This “issue” is not going to simply go away, and not talking about it is not an acceptable answer. Much of the pain and anguish that LGBT children in our churches bear is needlessly borne alone and in silence. The saying goes, “If you are not part of the solution, you are part of the problem.” Homophobia is a problem. Will you be part of the solution? If so, we need to talk.

  • Casey Pick

    “Do thy friends despise, forsake thee? Take it to the Lord in prayer!
    In his arms he’ll take and shield thee;
    thou wilt find a solace there.”

    Perfect hymn for so many of our LGBT friends who would visit this site. Thank you for invoking it, and for being a really good father. Andrew is lucky to have you.

  • Carol Peterson

    Thank you for sharing, Bob!  I admire your family and I feel fortunate to have been able to receive some excellent parenting advice from you and Bev over the years.  

  • Devriesj10

    Thank you for sharing, Bob. I know Jesus would not have us hate or ridicule our gay brothers and sisters but show them love.

  • Jim Anderson

    Superbly written, Bob, but even more, superbly lived. How fortunate Andrew is to have a dad who not only loves and cares for him but openly takes a stand on his behalf. Must say, too, Bob, that I’m proud to have known you for a long time, and to know that the stand  you take today shows the loving person who expressed that love to our family 40 years ago and more.

  • Katy Fink-Johnson

    Bob, the four children that you and Bev have raised together are a testament to the love and support and you have always given them.  You cannot go back and change those moments in time, but you can go forward, just as you have here, and share what you have learned with others.  You have many more teachable moments to come.  I love the Freeman clan and am proud to call you family.

    Katy Fink-Johnson

  • Beautiful, Bob.  I can see where Andrew came from in you.  How blessed you both are to have each other.  Thank you for sharing this.

  • Dale Johnson

    What a brother you are! And what a nephew Andrew is!  We love you all.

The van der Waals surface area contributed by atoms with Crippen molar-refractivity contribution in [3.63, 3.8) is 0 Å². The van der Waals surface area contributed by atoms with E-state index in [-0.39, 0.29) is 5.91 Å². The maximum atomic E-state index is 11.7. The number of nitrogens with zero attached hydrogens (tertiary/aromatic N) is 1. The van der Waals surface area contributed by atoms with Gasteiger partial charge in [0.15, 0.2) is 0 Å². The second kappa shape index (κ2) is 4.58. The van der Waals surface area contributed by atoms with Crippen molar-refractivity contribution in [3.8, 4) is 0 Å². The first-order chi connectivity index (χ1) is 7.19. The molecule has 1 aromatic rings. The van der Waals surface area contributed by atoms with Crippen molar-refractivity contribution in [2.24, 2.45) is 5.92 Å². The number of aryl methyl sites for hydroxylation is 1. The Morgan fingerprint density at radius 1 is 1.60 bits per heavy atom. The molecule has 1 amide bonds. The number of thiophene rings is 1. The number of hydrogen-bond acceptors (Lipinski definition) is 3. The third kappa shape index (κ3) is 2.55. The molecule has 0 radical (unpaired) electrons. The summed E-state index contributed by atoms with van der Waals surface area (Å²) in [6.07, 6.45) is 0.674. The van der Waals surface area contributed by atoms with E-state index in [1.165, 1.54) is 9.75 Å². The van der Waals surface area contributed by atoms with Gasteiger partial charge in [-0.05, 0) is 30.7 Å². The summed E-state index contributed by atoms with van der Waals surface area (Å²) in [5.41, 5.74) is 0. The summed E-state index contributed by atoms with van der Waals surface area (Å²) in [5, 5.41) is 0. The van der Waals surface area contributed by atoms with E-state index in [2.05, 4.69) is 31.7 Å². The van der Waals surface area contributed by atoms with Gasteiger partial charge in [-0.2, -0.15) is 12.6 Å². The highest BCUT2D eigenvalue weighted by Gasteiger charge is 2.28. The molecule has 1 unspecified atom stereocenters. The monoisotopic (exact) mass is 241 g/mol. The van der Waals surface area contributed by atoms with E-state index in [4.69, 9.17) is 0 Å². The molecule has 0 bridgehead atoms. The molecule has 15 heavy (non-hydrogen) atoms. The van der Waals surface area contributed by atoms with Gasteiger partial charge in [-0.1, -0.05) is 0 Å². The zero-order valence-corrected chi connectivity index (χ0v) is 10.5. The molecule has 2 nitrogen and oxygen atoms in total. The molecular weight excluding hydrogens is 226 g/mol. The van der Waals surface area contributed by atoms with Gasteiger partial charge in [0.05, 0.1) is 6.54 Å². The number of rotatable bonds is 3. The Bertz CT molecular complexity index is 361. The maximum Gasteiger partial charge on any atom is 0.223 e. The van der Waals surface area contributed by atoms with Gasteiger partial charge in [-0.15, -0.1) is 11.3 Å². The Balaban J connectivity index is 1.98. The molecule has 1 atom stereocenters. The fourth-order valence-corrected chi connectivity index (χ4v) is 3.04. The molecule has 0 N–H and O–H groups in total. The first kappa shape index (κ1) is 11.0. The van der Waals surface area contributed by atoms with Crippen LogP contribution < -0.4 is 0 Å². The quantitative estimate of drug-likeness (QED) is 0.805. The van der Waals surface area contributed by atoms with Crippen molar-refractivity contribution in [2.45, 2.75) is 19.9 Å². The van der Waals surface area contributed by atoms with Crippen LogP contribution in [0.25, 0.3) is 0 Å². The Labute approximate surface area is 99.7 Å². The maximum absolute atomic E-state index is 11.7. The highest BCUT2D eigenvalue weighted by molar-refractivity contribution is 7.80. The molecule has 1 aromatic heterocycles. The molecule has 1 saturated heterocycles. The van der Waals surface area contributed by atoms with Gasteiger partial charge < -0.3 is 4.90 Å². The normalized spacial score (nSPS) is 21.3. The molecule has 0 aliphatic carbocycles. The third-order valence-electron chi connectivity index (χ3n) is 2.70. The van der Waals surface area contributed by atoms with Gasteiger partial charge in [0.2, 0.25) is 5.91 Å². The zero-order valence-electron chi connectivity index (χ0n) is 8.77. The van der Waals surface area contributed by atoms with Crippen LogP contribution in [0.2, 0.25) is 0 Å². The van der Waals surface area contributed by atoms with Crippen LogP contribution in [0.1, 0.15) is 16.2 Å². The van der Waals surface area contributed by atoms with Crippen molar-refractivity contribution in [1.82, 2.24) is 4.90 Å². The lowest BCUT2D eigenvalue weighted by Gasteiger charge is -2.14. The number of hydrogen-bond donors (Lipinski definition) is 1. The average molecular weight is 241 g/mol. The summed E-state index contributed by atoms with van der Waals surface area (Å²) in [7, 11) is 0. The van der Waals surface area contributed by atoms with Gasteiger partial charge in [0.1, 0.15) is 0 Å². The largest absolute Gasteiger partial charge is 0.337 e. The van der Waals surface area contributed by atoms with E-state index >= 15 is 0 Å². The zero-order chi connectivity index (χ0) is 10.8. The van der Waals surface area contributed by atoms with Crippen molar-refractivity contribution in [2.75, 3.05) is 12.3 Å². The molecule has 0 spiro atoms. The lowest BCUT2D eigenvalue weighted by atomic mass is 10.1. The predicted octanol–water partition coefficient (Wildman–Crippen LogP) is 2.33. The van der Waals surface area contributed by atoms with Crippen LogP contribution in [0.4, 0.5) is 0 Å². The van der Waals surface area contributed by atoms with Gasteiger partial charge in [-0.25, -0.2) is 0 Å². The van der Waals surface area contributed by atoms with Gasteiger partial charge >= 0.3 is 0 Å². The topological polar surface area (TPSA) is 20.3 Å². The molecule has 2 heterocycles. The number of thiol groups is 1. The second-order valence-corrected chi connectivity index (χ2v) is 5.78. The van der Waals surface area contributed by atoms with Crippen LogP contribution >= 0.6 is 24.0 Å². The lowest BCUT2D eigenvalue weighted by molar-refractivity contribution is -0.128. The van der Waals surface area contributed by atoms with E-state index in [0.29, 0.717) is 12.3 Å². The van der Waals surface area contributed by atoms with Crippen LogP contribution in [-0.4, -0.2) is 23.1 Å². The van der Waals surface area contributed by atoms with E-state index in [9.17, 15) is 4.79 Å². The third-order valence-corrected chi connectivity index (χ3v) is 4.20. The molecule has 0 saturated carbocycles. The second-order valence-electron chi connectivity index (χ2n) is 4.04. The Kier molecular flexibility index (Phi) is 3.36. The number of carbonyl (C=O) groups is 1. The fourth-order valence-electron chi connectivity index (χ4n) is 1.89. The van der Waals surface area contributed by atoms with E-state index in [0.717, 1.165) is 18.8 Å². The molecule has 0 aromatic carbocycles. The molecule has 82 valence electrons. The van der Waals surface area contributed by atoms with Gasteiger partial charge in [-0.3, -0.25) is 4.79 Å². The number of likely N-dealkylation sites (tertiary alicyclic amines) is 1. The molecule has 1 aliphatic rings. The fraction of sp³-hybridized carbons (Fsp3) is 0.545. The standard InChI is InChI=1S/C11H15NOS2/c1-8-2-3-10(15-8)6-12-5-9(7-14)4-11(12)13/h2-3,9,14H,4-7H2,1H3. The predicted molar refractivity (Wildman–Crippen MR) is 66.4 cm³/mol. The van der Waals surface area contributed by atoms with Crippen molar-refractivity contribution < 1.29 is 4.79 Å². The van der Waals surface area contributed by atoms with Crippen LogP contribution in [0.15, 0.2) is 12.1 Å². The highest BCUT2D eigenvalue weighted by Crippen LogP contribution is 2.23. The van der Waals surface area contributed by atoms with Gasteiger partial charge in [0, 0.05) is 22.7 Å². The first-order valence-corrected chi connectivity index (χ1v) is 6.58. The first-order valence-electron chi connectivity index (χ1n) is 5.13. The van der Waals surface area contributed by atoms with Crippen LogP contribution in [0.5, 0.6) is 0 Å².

• Cfransson

    The pieces of the fabric are so interwoven I have no idea what else of Andrew I would lose…if he gave up the part of being gay. So true! Who knows who we would be without this dimension? And all it has brought us?

  • Mike Plugh

    Really beautiful and important words. Thank you.

  • Wilmajohnsong

    Bob, Thank you for sharing your experience and showing your abiding love for your child no matter what. I agree that God created each of us in his image – we each have a soul which I believe is a reflection of the spirit of God. When it comes to who we are as individuals God’s design has an infinite range of unique and beautiful variations. He certainly did not create any junk!

    I am glad to see many Covenanters willing to stand up for what is right, as I believe Christ’s most important message is to love each other It supercedes all else.

  • Ablg67

    I am wondering where any Scripture is quoted in this article or any of the comments regarding homosexuality as a “gift” from God. The Bible does not say anywhere that sexual orientation towards the same sex is a sin.  It does, however, consistently say that sexual activity outside of heterosexual marriage is a sin.  All sins are equal in God’s eyes per the Bible.

    I grew up in the Evangelical Covenant Church. I was taught that there possibly was no Hell…that it did not exist.  This is heresy.

    Please, Covenant Church, stand on the truths of the Bible!!!  Do not take the words of hymns as biblical truths.  Whether on is born gay or is gay because of early childhood experiences (or it is a “choice” as Martina N., the tennis player has said she has chosen), then this is something that the person has to deal with in life.  There are things in my life that are will always be a part of my “person” that I cannot change.  I need to try to live my life 100% surrendered to Christ and the teachings of the Bible and to “go on” even though life is very difficult.